Silver Star Mountain Hike
From Oregon Hikers Field Guide
- Start point: Silver Star Mountain Trailhead
- End point: Silver Star Mountain
- Trail Log: Trail Log
- Hike Type: Out and Back
- Distance: 5.6 miles (round trip)
- High Point: 4360 feet
- Elevation gain: 1240 feet
- Difficulty: Moderate
- Seasons: March through November
- Backpackable: No
- Crowded: Yes
- Family Friendly: Yes (8 and older)
Silver Star Mountain is one of the best 360 degree summits within a day's drive of Portland, boasting a rocky, exposed viewpoint of five major Cascade volcanoes. It is also a great wildflower area in the spring, and features huckleberries in the fall. Further, there are enough unique and sometimes fanciful rock outcrops along your journey that you'll wish you brought a geologist along!
The Silver Star Hike using trail #180 is the shortest and most direct route. It is also also the best for wildflower lovers. In late spring, the meadows here are abundant with avalanche lilies and beargrass blooms.
The trail starts as a single track dirt path through a young maple forest. It soon comes to a closed road and follows the old lookout access road most the rest of the way up the mountain. You'll pass the signed lower end of Ed's Trail (you have an option here detailed as the Silver Star Mountain Loop Hike) and then an unsigned junction with the Chinook Trail. The Silver Star Trail is exposed just about the whole way up, so you'll want to bring a hat and sun protection in the summer months.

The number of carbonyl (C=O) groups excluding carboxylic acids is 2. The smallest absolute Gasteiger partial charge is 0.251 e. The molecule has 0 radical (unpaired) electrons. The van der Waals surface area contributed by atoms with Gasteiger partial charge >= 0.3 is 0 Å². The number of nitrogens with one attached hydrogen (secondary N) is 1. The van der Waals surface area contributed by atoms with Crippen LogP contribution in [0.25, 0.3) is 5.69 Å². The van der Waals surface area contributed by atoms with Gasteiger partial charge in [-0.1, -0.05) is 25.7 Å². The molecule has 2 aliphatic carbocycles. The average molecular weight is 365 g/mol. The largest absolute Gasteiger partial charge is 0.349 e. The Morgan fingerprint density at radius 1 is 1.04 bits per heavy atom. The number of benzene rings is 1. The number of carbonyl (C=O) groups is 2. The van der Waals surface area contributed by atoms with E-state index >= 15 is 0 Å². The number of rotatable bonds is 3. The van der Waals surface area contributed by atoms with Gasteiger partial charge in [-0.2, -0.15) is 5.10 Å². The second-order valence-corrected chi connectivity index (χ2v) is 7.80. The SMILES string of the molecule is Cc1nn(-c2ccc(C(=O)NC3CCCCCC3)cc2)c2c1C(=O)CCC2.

After passing a couple of false summits, the trail eventually dips into the forest near the junction with Ed's Trail and the Bluff Mountain Trail. Then old rod becomes really rocky at this point and you'll soon come to another unmarked road junction. Turn left and head up the rocky spur road toward the summit.
As you approach the summit, you get your first views of Mount Hood and the gorge near Washougal, Washington. The trail basically ends at the middle of a saddle. This is a dual-summit of sorts. Take the left spur to the "true" summit which has the remnants of an old lookout tower. Then turn back and hike up the short 'south summit' (called Star 2 on the USGS maps) for the great photo-op of the north summit with Mount Rainier and Mount Saint Helens at its side.
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